"A Wrinkle in Time" is a science-fiction children's novel written by Madeleine L'Engle and published in 1963. The book won a Newbury Medal, a Sequoyah Book Award, and Lewis Carroll Shelf Award and has been adapted into television shows, movies, plays, operas and graphic novels over the years since it was … [Read more...] about A Wrinkle in Time
Madeleine L'Engle Camp was born on November 29th, 1918 in New York City, New York. She was the daughter of a writer and a pianist. L' Engle (Originally named Camp) wrote her first story at the age of five and began writing regularly at the age of eight. However, she was ostracized by the teachers in her school who assumed she was dumb and branded her as such. L'Engle retreated into a world of books and writing. During her childhood, L'Engle's family moved around the world frequently before her father's death in 1935.
In 1937, L'Engle settled in New York and began attending Smith College where she graduated cum laude four years later. In 1942 she met the actor Hugh Franklin while appearing in a play with him and later married him in 1946. In 1945, her first novel, "The Small Rain" was published.
L'Engle gave birth to her first daughter, Josephine a year after marrying and the family moved to Goshen, Connecticut shortly afterward where they bought and ran a small general store. In 1952, L'Engle gave birth to her son, Bion and seven years later adopted the child of a recently deceased family friend named Maria.
The family moved back to New York in 1959 so that Hugh could begin acting again and it was during a camping trip shortly later that L'Engle came up with the idea for her most successful novel, "A Wrinkle in Time." She began writing and completed the novel the next year. However, it was rejected by over thirty different publishers before finally being picked up by a company called Farra, Straus and Giroux in 1962. During the 60's, L'Engle taught at St. Hilda's and St' Hugh's School in New York and worked as a librarian at the Cathedral of St. John the Divine. She was a devout Episcopalian and often shared her beliefs through her work.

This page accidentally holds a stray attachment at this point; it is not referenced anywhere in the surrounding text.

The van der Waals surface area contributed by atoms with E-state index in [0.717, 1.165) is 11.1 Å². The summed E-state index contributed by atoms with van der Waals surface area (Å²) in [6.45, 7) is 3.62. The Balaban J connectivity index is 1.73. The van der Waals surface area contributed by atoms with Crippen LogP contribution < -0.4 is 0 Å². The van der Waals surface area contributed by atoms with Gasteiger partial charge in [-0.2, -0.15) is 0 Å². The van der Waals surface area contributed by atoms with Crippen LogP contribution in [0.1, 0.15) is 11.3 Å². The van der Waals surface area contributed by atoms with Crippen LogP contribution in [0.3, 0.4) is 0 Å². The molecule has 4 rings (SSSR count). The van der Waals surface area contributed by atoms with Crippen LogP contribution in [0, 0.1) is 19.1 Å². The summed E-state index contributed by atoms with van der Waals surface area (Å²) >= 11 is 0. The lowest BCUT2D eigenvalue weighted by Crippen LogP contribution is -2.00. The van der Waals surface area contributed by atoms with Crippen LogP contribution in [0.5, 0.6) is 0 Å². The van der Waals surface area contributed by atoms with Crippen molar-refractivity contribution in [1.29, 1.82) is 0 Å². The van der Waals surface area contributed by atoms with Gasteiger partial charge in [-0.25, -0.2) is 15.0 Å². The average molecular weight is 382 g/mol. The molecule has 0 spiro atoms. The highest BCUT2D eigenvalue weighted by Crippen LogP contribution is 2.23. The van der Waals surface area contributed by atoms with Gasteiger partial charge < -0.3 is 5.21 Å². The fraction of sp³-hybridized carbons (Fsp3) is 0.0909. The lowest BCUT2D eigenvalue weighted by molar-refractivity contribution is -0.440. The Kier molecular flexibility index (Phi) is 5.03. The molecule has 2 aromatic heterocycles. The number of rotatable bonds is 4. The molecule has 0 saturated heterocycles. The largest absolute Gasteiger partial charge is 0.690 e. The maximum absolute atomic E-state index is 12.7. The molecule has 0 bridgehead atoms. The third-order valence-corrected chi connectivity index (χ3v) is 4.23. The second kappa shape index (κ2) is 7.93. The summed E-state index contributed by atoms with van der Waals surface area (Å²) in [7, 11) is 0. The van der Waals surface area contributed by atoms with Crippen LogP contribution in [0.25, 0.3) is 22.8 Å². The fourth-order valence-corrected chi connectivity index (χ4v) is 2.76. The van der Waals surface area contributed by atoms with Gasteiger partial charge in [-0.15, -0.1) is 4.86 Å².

Throughout the 60's, 70's and 80's, L'Engle continued to write the 'Wrinkle in Time' series and the subsequent off shoot of the series about the O'Keefe children. She also completed several other series such as the "Katherine Forrester" series and the "Chronos" series.
L'Engle received many personal honors and prizes over the years including The Newbury Award for "A Wrinkle in Time," a National Humanities Medal in 2004 and a Lifetime Achievement Award from the World Fantasy Series in 1997.
In 1986, L'Engle's husband, Hugh died of cancer. For many years after this L'Engle continued to write and do speaking arrangements until she died of natural causes on September 6th, 2007 in Litchfield, Connecticut. She is interred at the Cathedral Church of St. John the Divine in New York City, New York.